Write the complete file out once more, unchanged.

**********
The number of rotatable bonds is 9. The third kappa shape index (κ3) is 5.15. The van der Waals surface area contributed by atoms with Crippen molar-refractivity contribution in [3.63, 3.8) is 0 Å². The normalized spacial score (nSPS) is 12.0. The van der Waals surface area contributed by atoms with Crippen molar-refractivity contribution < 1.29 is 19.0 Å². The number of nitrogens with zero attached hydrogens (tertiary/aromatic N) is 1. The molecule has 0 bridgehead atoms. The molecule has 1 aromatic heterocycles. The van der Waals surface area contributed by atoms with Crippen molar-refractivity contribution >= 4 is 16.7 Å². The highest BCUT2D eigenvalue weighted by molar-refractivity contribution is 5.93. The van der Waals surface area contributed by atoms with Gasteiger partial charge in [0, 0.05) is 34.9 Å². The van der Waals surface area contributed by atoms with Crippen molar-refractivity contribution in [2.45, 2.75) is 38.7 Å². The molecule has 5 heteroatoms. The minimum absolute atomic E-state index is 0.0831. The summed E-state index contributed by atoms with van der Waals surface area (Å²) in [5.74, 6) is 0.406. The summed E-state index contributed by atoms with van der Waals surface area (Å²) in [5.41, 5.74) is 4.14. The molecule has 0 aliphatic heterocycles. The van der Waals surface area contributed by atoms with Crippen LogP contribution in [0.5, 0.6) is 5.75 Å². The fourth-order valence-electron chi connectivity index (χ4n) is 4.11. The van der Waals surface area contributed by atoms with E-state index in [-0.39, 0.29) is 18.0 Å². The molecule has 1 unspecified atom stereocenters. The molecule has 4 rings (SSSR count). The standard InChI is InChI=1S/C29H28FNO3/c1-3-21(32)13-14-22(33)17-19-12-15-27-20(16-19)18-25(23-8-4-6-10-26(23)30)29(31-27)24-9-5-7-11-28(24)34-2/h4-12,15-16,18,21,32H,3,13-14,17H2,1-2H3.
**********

The number of rotatable bonds is 9. The third kappa shape index (κ3) is 5.15. The van der Waals surface area contributed by atoms with Crippen molar-refractivity contribution in [3.63, 3.8) is 0 Å². The normalized spacial score (nSPS) is 12.0. The van der Waals surface area contributed by atoms with Crippen molar-refractivity contribution < 1.29 is 19.0 Å². The number of nitrogens with zero attached hydrogens (tertiary/aromatic N) is 1. The molecule has 0 bridgehead atoms. The molecule has 1 aromatic heterocycles. The van der Waals surface area contributed by atoms with Crippen molar-refractivity contribution >= 4 is 16.7 Å². The highest BCUT2D eigenvalue weighted by molar-refractivity contribution is 5.93. The van der Waals surface area contributed by atoms with Gasteiger partial charge in [0, 0.05) is 34.9 Å². The van der Waals surface area contributed by atoms with Crippen molar-refractivity contribution in [2.45, 2.75) is 38.7 Å². The molecule has 5 heteroatoms. The minimum absolute atomic E-state index is 0.0831. The summed E-state index contributed by atoms with van der Waals surface area (Å²) in [5.74, 6) is 0.406. The summed E-state index contributed by atoms with van der Waals surface area (Å²) in [5.41, 5.74) is 4.14. The molecule has 0 aliphatic heterocycles. The van der Waals surface area contributed by atoms with Crippen LogP contribution in [0.5, 0.6) is 5.75 Å². The fourth-order valence-electron chi connectivity index (χ4n) is 4.11. The van der Waals surface area contributed by atoms with E-state index in [-0.39, 0.29) is 18.0 Å². The molecule has 1 unspecified atom stereocenters. The molecule has 4 rings (SSSR count). The standard InChI is InChI=1S/C29H28FNO3/c1-3-21(32)13-14-22(33)17-19-12-15-27-20(16-19)18-25(23-8-4-6-10-26(23)30)29(31-27)24-9-5-7-11-28(24)34-2/h4-12,15-16,18,21,32H,3,13-14,17H2,1-2H3.